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Following four years of recession caused by war-related shortages of credit and supplies, the Argentine economy experienced significant economic growth, expanding by over 40% from 1917 to 1922. Argentina was known as “the granary of the world”, its gross domestic product per capita placing it among the wealthiest nations in the world. Yrigoyen also expanded the bureaucracy and increased public spending to support his urban constituents following an economic crisis in 1919, although the rise in urban living standards was gained at the cost of higher inflation, which adversely affected the export economy. Constitutionally barred from re-election, Yrigoyen was succeeded by Marcelo Torcuato de Alvear.

On the expiration of Alvear’s term in 1928, Yrigoyen was overwhelmingly elected President for the second time. In December of that year, U.S. President-elect Herbert Hoover visited Argentina on a goodwill tour, meeting with Yrigoyen on policies regarding trade and tariffs. Radical anarchist elements attempted to assassinate Hoover by attempting to place a bomb near his rail car, but the bomber was arrested before he could complete his work. President Yrigoyen accompanied Hoover thereafter as a personal guarantee of safety until he left the country.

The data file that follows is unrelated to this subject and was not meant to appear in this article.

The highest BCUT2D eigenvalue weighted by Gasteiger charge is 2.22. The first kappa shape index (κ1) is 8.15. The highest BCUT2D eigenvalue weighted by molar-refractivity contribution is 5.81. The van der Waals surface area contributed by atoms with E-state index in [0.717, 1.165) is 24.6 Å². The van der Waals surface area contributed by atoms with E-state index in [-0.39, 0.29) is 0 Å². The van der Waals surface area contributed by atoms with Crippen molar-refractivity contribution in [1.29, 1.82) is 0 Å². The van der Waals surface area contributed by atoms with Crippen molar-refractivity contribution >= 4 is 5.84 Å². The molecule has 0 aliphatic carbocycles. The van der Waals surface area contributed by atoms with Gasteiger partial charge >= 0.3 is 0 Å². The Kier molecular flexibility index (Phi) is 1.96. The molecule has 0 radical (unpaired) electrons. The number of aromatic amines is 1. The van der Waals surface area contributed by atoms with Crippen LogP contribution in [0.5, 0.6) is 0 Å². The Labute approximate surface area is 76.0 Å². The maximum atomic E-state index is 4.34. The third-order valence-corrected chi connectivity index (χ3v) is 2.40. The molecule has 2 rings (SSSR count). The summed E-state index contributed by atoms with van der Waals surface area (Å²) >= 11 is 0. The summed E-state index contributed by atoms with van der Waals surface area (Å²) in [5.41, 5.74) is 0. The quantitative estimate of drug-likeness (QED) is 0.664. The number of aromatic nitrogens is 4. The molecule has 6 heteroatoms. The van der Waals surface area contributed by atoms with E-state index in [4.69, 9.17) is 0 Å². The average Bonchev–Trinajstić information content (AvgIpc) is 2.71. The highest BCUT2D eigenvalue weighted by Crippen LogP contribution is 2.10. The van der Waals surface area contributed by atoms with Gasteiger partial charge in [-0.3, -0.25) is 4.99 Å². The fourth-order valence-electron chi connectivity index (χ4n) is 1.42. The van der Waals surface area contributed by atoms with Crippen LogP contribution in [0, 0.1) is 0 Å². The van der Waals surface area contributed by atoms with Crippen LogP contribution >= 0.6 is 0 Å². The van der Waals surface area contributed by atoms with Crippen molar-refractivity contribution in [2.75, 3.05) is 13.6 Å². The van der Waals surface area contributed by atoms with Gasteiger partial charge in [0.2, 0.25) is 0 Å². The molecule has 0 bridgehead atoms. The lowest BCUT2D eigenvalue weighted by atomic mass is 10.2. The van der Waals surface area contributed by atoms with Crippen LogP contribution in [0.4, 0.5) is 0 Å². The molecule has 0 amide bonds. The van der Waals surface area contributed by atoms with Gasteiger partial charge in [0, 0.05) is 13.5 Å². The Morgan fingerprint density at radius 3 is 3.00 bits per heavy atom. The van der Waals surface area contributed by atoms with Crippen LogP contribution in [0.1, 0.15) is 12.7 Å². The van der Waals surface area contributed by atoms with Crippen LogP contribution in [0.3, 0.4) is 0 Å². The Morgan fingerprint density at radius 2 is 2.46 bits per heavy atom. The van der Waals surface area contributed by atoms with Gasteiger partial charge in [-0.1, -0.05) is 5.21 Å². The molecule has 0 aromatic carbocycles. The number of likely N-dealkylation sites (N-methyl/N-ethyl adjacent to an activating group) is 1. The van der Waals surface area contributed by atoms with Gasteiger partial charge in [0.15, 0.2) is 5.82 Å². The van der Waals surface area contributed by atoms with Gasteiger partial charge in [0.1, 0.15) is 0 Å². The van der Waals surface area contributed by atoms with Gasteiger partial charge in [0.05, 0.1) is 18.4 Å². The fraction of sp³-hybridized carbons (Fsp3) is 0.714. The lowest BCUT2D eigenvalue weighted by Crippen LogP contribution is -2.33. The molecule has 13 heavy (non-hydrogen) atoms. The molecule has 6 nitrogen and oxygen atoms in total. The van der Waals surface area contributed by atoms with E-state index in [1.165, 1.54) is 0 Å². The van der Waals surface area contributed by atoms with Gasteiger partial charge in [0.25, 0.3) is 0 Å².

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In his late seventies, he ended up surrounded by aides who censored his access to news reports, hiding from him the reality of the effects of the Great Depression, which hit towards the end of 1929. On December 24 of that year he survived an assassination attempt. Fascist and conservative sectors of the army plotted openly for a regime change, as did Standard Oil of New Jersey, who opposed both the president’s efforts to curb oil smuggling from Salta Province to Bolivia, as well as the existence of YPF, itself. On September 6, 1930, Yrigoyen was deposed in a military coup led by General José Félix Uriburu.  After the coup Enrique Pérez Colman, minister of finance in the Yrigoyen cabinet, General Moscini, former director of oil fields, General Baldrich and a number of Yrigoyenist deputies were placed under arrest by the provisional government of General Uriburu. The new government of Uriburu adopted the most severe measures to prevent reprisals and counter-revolutionary tactics by friends of the ousted administration of Yrigoyen.